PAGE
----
Sidharth Monga (ESPNcricinfo)
Lightning has struck twice. After they made mockery of a 200-plus chase in their first match, Kings XI Punjab captain George Bailey said this was not going to happen every day, and that his bowlers needed to turn up. The bowlers failed to turn up again, but Glenn Maxwell and David Miller made light of another massive chase. The numbers there were staggering: between them Maxwell and Miller smashed 140 off 64 balls, smoked 12 sixes and reverse-hit and caressed eight fours. What made it better was that this came against the best defenders in the IPL: this was the first time Rajasthan Royals lost after posting 190 or more.
Kings XI had got off to a sluggish start, their promotion of Wriddhiman Saha had backfired, and the asking rate was 10.5, to be maintained over 17 overs, when Maxwell walked. The ask would cross two a ball as soon as in the 10th over, and a struggling – by T20 standards – Cheteshwar Pujara would make it more difficult for Kings XI. Maxwell, though, turned it into a ‘me’ v ‘them’, farmed the strike to the tune of 45 balls to Pujara’s 23 in the partnership between them, and ran away with the game with 89 off 45.
The innings was full of incredible hitting, preying on one considerably shorter side boundary and the short straight ones. He began by going after Kane Richardson in the fifth over, moments after Richardson had failed to latch onto an incredibly difficult return catch to his right. The first ball of the next over he smacked Pravin Tambe over square leg, and then eliminated – for the time being – the other big threat, James Faulkner. It began with the first ball of the over again as he flicked a low full toss for six, but he stunned Faulkner with the fifth ball of that seventh over. Faulkner had every reason to believe he had done Maxwell in with a slower bouncer, but from almost halfway down the pitch Faulkner adjusted and upper-cut him for six.
Tambe and Rajat Bhatia pulled things back with their non-turning legrollers, and not much pace to work with. The asking rate shot past 12, and Bhatia began the 11th over with fielders deep on the leg side, and three men behind and around point in the circle. This is when Maxwell in the Mirror made his appearance.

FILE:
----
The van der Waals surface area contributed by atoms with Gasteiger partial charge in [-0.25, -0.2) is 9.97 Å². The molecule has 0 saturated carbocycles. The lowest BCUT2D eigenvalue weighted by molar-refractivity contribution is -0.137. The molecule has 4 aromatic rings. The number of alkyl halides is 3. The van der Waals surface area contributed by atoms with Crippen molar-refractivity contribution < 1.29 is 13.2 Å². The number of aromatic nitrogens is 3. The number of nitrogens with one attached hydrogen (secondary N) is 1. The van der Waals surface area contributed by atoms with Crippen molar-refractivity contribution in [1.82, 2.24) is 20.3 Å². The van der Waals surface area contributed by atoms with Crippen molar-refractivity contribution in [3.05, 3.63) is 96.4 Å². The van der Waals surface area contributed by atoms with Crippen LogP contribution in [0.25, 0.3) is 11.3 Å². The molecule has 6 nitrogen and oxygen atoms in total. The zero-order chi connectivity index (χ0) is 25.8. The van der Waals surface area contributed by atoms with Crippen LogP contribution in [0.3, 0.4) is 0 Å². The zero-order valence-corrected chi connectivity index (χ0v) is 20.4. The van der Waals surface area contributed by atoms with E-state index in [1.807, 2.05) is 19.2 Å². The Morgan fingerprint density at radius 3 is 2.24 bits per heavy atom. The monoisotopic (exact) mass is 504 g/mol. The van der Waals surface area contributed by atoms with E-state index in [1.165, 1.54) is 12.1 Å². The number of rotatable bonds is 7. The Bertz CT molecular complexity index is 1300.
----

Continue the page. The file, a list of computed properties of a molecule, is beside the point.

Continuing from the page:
Two reverse-sweeps either side of short third man and one reverse-flick over cover later, Maxwell had gone well past his fifty, and had also brought the asking rate back under control. The next over from Dhawal Kulkarni had a similarly strong leg-side field, and Maxwell produced his touch play again. One upper-cut, one flick, and two gentle pushes past the man at cover brought him 16 runs. And when Maxwell manhandled Bhatia for two sixes in the next over, time had come for Royals to go back to the big guns.
On came Richardson, too much elevation got Maxwell, another century was missed, and Rajasthan were breathing again. They had little clue they were about to jump from the frying pan into the fire, the fire of Miller’s 51 off 19. Miller came in with 66 required off 36, which became 60 off 30 with a canny Stuart Binny over, and three quiet deliveries from Tambe compounded it even further, but now Miller began to pick his deliveries to hit. Even though Tambe bowled the next ball short, Miller smashed him over long-off for six. Pujara sort of took care of the next over with a four and three, and now Kings XI needed 37 from the last three.
Richardson and Faulkner had one each left. Royals went to Kulkarni for the third. They could have gone to Binny, who had cut off all pace, and had conceded just four in his only over. They could have kept Kulkarni back for later, and given him a slightly softer scenario if Faulkner had bowled the 18th and got the asking rate even higher. But these decisions have to be made fast, and Kulkarni it was. Kulkarni’s idea was right: he was going full, he was going low, but Miller was murderous. Kulkarni didn’t miss his yorkers by much, but Miller hit him for four merciless sixes to end the contest then and there.
Bailey will be pleased he has been proven wrong that such chases don’t come about every day, but he will want more from his bowlers and fielders. The bowling was listless, they dropped two catches too, and Sanju Samson and Shane Watson feasted on them. Mitchell Johnson, the leader of the attack, looked dull again, bowling just the one bouncer, with which incidentally he hit the batsman. Looking back, they will think that they had triumphed in not letting them score big fifties, but Bailey is right, these chases don’t happen every day. Except when Maxwell and Miller are at their best.